Many people, and perhaps particularly economists, will have been told at some point that whatever policy idea they are trying to put forward may make perfect sense but doing it is ‘politically impossible’. Sometimes this has some real meaning which the proposer needs to address, but sometimes the statement can stand for little more than village gossip, or the wisdom of crowds, where the village or crowd is Westminster, Washington or wherever.
Take, for example, simplifying the tax system. Any simplification generally creates winners and losers, and politicians are often reluctant to embark on such schemes because the losers always seem to matter more than the winners. In this case being politically impossible means something concrete.
But not always. As my first Brexit example take starting the Article 50 process. It seemed to me at the time that anyone with any expertise on the issue, or who had given it some thought, had concluded that starting A50 when the UK did was a terrible idea if you wanted to make a success of Brexit. It was, to be honest, blindingly obvious. As we are now all too well aware, the A50 process ends in the UK leaving in March 2019 whether a deal has been done and approved or not, unless the EU decides otherwise. It is a negotiation with a gun at the head of whichever country is leaving, and it was designed to be exactly that way.
Some argue that the UK had no choice because the EU refused to negotiate outside the A50 framework, and indeed were encouraging the UK to start as soon as possible. But given that the whole process was designed to put the screws on the leaving country they would of course say that. Even if they had given no hint at what was possible and what was not before that process began, the UK could have at least got their own act together before starting the process. As we now know, most of the two years was wasted because of internal negotiations within the Conservative party.
But at the time we did start A50, the consensus at Westminster was that it was politically impossible not to start. I think this is an example where politically impossible just meant the wisdom of the Westminster village. Brexiters and their press backers pushed for it because they couldn’t quite believe their luck at winning the referendum and feared popular support would quickly vanish, but that was never a rational reason for the majority who were not Brexiters to follow their twisted logic.
The responsibility for this failure in doing what was obviously the wrong thing to do must lie primarily with the Prime Minister. If she or her advisers had understood what a disaster an unplanned A50 process would be, she could have easily resisted her Brexiter MPs and press by going over their top to explain the dangers of an unprepared A50 process to the people. But instead her advisers probably told her it was politically impossible to delay. Once she had decided this it was difficult for the opposition to oppose, because to be frank they do not get the exposure and perhaps also it would have been personally embarrassing to Corbyn given his immediate reaction to the result.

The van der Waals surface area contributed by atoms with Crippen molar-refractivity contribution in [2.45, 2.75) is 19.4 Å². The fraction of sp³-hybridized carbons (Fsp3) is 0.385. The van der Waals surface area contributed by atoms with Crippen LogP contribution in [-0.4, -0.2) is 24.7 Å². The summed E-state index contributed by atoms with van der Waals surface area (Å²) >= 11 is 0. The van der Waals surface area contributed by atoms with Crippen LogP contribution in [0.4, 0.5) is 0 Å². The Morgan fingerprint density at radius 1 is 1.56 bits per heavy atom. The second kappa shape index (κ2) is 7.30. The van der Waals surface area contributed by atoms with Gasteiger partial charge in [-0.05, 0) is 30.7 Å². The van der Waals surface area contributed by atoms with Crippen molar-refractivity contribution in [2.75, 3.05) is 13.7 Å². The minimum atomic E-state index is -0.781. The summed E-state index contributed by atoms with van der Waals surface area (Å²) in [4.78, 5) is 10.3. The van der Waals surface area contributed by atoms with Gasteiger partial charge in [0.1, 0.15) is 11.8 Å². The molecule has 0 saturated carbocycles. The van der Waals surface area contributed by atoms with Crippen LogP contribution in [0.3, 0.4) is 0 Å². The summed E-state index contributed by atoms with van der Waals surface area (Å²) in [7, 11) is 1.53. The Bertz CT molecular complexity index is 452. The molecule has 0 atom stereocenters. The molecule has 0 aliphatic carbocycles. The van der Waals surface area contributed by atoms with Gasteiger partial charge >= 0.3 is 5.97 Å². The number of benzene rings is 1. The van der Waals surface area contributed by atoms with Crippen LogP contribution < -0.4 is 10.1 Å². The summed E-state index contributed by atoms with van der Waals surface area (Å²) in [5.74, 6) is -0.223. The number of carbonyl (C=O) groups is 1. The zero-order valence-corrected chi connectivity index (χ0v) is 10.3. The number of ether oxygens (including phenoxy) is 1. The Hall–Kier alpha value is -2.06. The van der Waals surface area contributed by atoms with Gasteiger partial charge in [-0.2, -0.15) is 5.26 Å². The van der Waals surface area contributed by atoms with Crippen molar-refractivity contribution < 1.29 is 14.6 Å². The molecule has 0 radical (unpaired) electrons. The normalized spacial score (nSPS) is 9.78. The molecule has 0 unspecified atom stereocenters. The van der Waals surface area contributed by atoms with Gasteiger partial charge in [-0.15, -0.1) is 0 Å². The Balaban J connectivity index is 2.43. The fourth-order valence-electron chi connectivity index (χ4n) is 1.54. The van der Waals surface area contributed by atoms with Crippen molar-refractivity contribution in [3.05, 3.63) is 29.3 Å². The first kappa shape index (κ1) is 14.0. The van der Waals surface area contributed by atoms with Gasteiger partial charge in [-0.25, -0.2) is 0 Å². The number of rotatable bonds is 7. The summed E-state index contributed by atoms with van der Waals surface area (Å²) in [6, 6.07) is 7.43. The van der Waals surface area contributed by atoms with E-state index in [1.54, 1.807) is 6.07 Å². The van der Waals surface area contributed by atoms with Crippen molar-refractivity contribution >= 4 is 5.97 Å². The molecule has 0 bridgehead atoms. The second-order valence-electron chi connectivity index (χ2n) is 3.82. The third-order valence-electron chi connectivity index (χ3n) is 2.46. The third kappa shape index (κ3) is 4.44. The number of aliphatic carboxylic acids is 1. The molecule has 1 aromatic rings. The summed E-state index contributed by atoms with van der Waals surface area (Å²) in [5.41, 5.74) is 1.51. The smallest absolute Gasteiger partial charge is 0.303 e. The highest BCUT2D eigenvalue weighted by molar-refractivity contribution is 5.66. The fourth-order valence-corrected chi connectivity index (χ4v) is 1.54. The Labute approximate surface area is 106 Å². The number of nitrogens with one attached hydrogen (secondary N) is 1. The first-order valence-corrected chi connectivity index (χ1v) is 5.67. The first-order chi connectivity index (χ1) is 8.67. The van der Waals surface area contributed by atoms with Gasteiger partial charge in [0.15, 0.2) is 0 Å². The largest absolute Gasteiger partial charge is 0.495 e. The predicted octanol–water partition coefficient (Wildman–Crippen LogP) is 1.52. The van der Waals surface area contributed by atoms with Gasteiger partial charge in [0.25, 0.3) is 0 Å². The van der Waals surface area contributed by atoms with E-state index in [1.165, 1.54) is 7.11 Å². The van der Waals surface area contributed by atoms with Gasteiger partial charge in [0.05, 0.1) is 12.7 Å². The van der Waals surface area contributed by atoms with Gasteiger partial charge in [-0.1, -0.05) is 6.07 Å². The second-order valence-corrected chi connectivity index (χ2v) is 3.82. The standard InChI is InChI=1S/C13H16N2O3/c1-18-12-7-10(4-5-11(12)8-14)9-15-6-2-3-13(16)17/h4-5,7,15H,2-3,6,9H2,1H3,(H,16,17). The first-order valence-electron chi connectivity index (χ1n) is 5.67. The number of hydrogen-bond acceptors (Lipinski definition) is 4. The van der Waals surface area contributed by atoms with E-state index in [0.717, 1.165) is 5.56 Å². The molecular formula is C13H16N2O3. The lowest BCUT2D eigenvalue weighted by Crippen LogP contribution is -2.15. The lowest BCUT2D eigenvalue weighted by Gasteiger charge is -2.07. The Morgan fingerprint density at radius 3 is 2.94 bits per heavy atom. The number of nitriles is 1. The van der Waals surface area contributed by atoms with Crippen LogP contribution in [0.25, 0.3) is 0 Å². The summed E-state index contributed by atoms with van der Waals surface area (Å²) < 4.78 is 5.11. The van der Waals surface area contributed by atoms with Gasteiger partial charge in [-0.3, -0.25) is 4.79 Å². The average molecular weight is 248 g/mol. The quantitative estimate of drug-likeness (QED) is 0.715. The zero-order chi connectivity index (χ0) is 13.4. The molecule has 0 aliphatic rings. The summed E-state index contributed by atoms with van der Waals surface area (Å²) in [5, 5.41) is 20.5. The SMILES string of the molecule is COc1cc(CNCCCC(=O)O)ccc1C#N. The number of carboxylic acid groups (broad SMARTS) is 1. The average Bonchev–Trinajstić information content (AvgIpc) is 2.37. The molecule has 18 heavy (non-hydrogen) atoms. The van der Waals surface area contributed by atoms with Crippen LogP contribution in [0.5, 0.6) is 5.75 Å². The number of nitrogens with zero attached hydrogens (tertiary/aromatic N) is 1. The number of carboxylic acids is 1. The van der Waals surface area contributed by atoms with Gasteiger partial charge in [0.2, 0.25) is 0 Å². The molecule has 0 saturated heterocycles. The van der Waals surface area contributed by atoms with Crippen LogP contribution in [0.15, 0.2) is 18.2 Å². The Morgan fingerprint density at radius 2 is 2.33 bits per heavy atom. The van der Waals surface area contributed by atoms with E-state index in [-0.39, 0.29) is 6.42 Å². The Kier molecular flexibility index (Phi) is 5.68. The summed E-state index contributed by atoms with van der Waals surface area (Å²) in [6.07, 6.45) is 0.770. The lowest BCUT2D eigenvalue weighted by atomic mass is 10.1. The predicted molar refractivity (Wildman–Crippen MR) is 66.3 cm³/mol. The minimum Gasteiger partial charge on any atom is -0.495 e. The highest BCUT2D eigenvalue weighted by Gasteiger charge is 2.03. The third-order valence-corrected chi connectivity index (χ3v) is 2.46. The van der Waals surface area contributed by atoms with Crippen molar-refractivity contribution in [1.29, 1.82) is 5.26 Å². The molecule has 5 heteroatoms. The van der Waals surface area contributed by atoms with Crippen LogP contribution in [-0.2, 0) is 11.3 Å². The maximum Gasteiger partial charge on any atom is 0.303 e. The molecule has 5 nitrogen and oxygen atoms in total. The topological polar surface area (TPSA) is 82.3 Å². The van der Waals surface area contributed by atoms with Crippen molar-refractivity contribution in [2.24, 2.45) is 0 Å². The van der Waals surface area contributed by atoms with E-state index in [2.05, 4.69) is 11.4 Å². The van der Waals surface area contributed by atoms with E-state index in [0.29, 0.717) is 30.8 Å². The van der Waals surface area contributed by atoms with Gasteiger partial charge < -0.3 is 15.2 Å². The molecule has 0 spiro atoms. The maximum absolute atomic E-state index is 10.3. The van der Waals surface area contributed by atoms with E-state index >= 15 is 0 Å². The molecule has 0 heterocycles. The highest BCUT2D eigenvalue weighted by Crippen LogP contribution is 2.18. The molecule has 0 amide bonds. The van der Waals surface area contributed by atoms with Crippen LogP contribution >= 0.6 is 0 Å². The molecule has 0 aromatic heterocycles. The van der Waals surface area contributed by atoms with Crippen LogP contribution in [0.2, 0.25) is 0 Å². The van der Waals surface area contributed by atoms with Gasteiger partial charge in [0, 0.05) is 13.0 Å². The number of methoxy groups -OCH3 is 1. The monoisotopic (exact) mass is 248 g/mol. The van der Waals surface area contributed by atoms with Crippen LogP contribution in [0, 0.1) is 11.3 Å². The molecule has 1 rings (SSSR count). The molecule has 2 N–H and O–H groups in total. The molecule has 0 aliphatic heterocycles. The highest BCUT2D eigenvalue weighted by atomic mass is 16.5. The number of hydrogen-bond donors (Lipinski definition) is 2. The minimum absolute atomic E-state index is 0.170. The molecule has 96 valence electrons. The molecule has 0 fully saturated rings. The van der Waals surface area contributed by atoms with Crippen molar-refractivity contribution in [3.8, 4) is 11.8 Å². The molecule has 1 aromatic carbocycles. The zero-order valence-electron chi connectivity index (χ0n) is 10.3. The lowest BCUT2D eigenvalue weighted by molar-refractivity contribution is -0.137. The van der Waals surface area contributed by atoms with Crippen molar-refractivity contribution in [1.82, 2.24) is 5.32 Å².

I wonder whether we are seeing the same problem with planning after May’s deal is voted down. Sure the Brexiters want us to crash out with no deal, but the overwhelming majority of MPs do not. Yet many MPs seem to think that having come this far it is politically impossible not to end up with a deal of some sort. If not May’s deal, then some other deal. But this is nothing more than the wisdom of the Westminster crowd. The reality is that any deal is going to look terrible. You could reduce the economic damage with something closer to BINO, but that just makes the loss of a UK say in the rules it has to obey that more obvious.
There may be a similar problem with those calling for a second referendum, suggests Steve Richards here. It is deemed politically impossible for MPs themselves to revoke Article 50, because faith in democracy will be destroyed. Richards suggests a betrayal narrative will develop whatever parliament does: it is already there every time a second referendum is incredibly described as overruling the wishes of the people. If No Deal is not on the ballot (can we seriously risk the possibility of the Brexiters doing yet more damage through a No Deal win?) those who incredibly favour No Deal will say they have been disenfranchised.
Whether its through a second referendum or directly revoking A50, it is time MPs started doing what is best for the country. We have had two years of chaos, economic damage and neglect of other issues because MPs have slavishly followed the result of a referendum illegally and narrowly won. That referendum result was based on a view of what is possible that events have shown is simply false. It is time for MPs to start winning back the trust of those who think the EU, or EU immigration, is at the heart of their problems by being honest, and enacting policies that actually addressed the problems of those who have been left behind. It is only this that will stem a revival of UKIP or worse: the EU referendum process is a lesson in why pandering to the false tales of the far right is a road to ruin.